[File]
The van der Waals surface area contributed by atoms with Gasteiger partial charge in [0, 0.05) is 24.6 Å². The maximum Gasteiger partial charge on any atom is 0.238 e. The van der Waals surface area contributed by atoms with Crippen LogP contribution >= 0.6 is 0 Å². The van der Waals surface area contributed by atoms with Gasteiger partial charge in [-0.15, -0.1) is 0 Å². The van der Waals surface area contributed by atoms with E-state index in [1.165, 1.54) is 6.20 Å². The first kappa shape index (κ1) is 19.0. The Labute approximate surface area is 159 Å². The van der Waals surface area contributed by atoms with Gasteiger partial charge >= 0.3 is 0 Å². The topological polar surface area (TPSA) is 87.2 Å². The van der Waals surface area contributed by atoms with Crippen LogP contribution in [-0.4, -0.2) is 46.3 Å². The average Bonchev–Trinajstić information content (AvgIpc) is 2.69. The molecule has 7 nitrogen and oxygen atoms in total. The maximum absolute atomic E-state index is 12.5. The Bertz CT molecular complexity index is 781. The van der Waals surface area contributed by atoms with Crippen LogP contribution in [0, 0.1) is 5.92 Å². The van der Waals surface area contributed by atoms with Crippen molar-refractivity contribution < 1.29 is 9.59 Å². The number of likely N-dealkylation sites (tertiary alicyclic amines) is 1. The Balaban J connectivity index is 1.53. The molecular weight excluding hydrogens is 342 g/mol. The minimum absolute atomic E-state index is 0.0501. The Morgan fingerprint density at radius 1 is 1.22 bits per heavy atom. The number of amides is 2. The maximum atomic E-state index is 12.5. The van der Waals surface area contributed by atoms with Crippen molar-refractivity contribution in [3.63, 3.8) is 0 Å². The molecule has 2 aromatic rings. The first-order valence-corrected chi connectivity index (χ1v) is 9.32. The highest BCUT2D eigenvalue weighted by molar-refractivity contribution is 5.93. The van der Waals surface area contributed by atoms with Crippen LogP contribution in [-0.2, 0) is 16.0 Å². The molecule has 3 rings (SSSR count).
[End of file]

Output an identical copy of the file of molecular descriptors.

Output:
The van der Waals surface area contributed by atoms with Gasteiger partial charge in [0, 0.05) is 24.6 Å². The maximum Gasteiger partial charge on any atom is 0.238 e. The van der Waals surface area contributed by atoms with Crippen LogP contribution >= 0.6 is 0 Å². The van der Waals surface area contributed by atoms with Gasteiger partial charge in [-0.15, -0.1) is 0 Å². The van der Waals surface area contributed by atoms with E-state index in [1.165, 1.54) is 6.20 Å². The first kappa shape index (κ1) is 19.0. The Labute approximate surface area is 159 Å². The van der Waals surface area contributed by atoms with Gasteiger partial charge >= 0.3 is 0 Å². The topological polar surface area (TPSA) is 87.2 Å². The van der Waals surface area contributed by atoms with Crippen LogP contribution in [-0.4, -0.2) is 46.3 Å². The average Bonchev–Trinajstić information content (AvgIpc) is 2.69. The molecule has 7 nitrogen and oxygen atoms in total. The maximum absolute atomic E-state index is 12.5. The Bertz CT molecular complexity index is 781. The van der Waals surface area contributed by atoms with Crippen LogP contribution in [0, 0.1) is 5.92 Å². The van der Waals surface area contributed by atoms with Crippen molar-refractivity contribution < 1.29 is 9.59 Å². The number of likely N-dealkylation sites (tertiary alicyclic amines) is 1. The Balaban J connectivity index is 1.53. The molecular weight excluding hydrogens is 342 g/mol. The minimum absolute atomic E-state index is 0.0501. The Morgan fingerprint density at radius 1 is 1.22 bits per heavy atom. The number of amides is 2. The maximum atomic E-state index is 12.5. The van der Waals surface area contributed by atoms with Crippen molar-refractivity contribution in [3.63, 3.8) is 0 Å². The molecule has 2 aromatic rings. The first-order valence-corrected chi connectivity index (χ1v) is 9.32. The highest BCUT2D eigenvalue weighted by molar-refractivity contribution is 5.93. The van der Waals surface area contributed by atoms with Crippen LogP contribution in [-0.2, 0) is 16.0 Å². The molecule has 3 rings (SSSR count).